Thursday, April 29, 2010

Toppling Goliath?

Reuters reports, Pension funds eyed debt, property in 2009:

European pension funds hired more fund managers in 2009 than in the previous year to take advantage of bargains in crisis-hit asset classes, a study by Mercer said on Tuesday.

In the UK, manager searches recovered to pre-crisis levels hitting 245 from 189 in 2008 and 242 in 2007.

Pension schemes in Europe and around the world are moving towards a broader investment strategy, which involves allocations to alternative assets such as property and hedge funds aside from traditional areas such as equity and bonds.

The crisis accelerated this trend, allowing investors the opportunity to buy new assets at lower costs.

The asset class that benefitted most according to the Mercer study was global fixed income, where manager searches rocketed to 45 from two in 2008.

"For both corporate bonds and real estate, an element of pent-up demand was realised in 2009 as many investors had been waiting for more realistic prices before committing new money," said Andy Barber, global head of manager research at Mercer.

Mercer said pension funds in the UK will invest more in the future in higher yielding products as the continued search for returns prompt them to venture away from mainstream markets.

Real estate manager searches grew four-fold to 28 and global equity to 57 from 48 in 2008. Assets invested in global equity nearly doubled to $13.9 billion, while the mandate size awarded in 2009 in the UK was just under $42 billion from $26.1 billion the previous year.

"Looking forward, we expect a growing interest in liability driven investment (LDI) as defined benefit pension clients seek to manage their assets with closer reference to their liabilities," said Barber.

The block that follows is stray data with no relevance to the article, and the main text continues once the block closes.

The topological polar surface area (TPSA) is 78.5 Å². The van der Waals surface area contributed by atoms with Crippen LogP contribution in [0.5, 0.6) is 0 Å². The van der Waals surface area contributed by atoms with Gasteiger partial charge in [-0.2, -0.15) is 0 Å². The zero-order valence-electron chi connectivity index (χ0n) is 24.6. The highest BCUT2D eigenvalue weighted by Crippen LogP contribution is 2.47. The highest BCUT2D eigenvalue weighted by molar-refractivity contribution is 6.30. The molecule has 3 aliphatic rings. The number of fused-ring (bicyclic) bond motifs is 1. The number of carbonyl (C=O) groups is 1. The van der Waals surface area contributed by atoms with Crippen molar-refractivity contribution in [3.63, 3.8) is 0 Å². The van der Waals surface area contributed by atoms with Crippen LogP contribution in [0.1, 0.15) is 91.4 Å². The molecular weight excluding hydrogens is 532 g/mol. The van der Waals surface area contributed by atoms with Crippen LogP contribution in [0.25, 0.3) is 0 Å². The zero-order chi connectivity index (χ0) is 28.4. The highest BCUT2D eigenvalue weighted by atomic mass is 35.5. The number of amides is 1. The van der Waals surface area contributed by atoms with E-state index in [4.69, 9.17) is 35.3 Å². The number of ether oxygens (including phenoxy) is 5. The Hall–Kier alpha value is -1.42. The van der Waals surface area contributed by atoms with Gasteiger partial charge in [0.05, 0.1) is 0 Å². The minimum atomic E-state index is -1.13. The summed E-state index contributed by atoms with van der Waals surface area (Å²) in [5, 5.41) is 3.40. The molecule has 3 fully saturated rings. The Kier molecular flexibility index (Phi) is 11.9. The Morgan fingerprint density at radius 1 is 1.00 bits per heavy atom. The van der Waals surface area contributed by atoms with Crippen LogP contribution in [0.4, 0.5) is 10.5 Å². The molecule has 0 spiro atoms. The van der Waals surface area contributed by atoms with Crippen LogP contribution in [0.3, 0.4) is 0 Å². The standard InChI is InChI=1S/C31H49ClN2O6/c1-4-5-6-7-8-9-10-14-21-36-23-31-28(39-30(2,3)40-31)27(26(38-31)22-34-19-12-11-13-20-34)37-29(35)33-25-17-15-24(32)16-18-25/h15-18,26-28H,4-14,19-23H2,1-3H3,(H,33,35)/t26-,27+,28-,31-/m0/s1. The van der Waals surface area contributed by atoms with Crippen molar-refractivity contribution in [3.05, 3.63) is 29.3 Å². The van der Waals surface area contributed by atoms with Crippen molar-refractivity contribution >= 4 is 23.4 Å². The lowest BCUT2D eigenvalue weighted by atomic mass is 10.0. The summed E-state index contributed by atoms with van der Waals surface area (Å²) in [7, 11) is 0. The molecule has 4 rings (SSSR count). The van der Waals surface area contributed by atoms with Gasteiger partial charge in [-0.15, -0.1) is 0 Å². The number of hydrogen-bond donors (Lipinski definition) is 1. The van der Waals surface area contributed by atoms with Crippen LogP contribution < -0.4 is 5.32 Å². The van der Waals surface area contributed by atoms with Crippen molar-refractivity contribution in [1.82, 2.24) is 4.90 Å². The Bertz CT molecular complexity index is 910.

Mercer said that mandate searches in continental Europe increased in 2009 to 126 from 93, although the assets invested fell to $10 billion from $13.4 billion.

"Although there are regional variations (globally), we do sense a greater investor appetite for taking advantage of dislocation and low valuations than in previous market downturns," said Barber.

And Helia Ebrahimi of the Telegraph reports, Canadian pension fund Aimco eyes Candover:

Stock market listed Candover, which has been slashing costs in the face of a cash shortage, is in talks with Aimco about a deal at a price no higher than its last reported net asset value of £10.38 per share.

A deal with Candover would give Aimco exposure to most of the private equity group's portfolio, as well as the management team in its general partnership – who in recent months have been at the centre of speculation about Candover's future.

Shares in Candover, which did not name Aimco when it confirmed the approach after the market closed, closed at 739p, valuing the business at £161m.

A one time darling of the private equity sector, Candover, whose investments include Spanish theme park operator Parques Reunidos and Belgium nappy maker Ontex, was one of the financial crisis's biggest victims. In January its affiliate company Candover Partners pulled its €3bn (£2.6bn) fund after Candover Investments failed to meet its own €1bn commitment.

Aimco has about $70bn of assets and would be the latest Canadian pension fund to make an aggressive move on the UK market.

People familiar with the situation have said the dealmaking team at Candover, which has been cut from more than 100 people to about 40, is still aiming to raise a fresh funds for new deals

The Aimco-Candover deal makes sense, adding the expertise internally, but it's far from being a sure thing. In particular, Candover has been struggling to raise cash, but now that Aimco is backing them up, they might find their footing again. What remains to be seen is whether this deal will add value over the long-term. Unlike the Habs, I'm not convinced that private equity is going to stage a serious comeback.

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